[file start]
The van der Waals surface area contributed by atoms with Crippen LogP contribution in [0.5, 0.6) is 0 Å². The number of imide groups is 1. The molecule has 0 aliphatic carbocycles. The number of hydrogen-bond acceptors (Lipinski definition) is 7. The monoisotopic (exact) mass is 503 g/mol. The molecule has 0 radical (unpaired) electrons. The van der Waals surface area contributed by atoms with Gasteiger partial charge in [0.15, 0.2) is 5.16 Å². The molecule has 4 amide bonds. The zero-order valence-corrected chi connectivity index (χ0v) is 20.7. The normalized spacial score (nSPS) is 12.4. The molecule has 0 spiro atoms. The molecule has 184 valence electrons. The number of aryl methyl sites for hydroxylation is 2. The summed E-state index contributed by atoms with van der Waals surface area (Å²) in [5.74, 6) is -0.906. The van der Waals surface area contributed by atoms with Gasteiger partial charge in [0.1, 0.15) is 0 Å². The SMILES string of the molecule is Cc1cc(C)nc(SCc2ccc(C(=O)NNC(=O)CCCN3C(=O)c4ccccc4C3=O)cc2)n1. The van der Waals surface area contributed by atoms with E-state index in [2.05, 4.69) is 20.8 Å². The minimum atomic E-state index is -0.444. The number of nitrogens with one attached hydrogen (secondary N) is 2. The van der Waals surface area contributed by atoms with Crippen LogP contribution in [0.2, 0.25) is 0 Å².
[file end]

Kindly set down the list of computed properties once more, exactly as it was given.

The van der Waals surface area contributed by atoms with Crippen LogP contribution in [0.5, 0.6) is 0 Å². The number of imide groups is 1. The molecule has 0 aliphatic carbocycles. The number of hydrogen-bond acceptors (Lipinski definition) is 7. The monoisotopic (exact) mass is 503 g/mol. The molecule has 0 radical (unpaired) electrons. The van der Waals surface area contributed by atoms with Gasteiger partial charge in [0.15, 0.2) is 5.16 Å². The molecule has 4 amide bonds. The zero-order valence-corrected chi connectivity index (χ0v) is 20.7. The normalized spacial score (nSPS) is 12.4. The molecule has 0 spiro atoms. The molecule has 184 valence electrons. The number of aryl methyl sites for hydroxylation is 2. The summed E-state index contributed by atoms with van der Waals surface area (Å²) in [5.74, 6) is -0.906. The van der Waals surface area contributed by atoms with Gasteiger partial charge in [0.1, 0.15) is 0 Å². The SMILES string of the molecule is Cc1cc(C)nc(SCc2ccc(C(=O)NNC(=O)CCCN3C(=O)c4ccccc4C3=O)cc2)n1. The van der Waals surface area contributed by atoms with E-state index in [2.05, 4.69) is 20.8 Å². The minimum atomic E-state index is -0.444. The number of nitrogens with one attached hydrogen (secondary N) is 2. The van der Waals surface area contributed by atoms with Crippen LogP contribution in [0.2, 0.25) is 0 Å².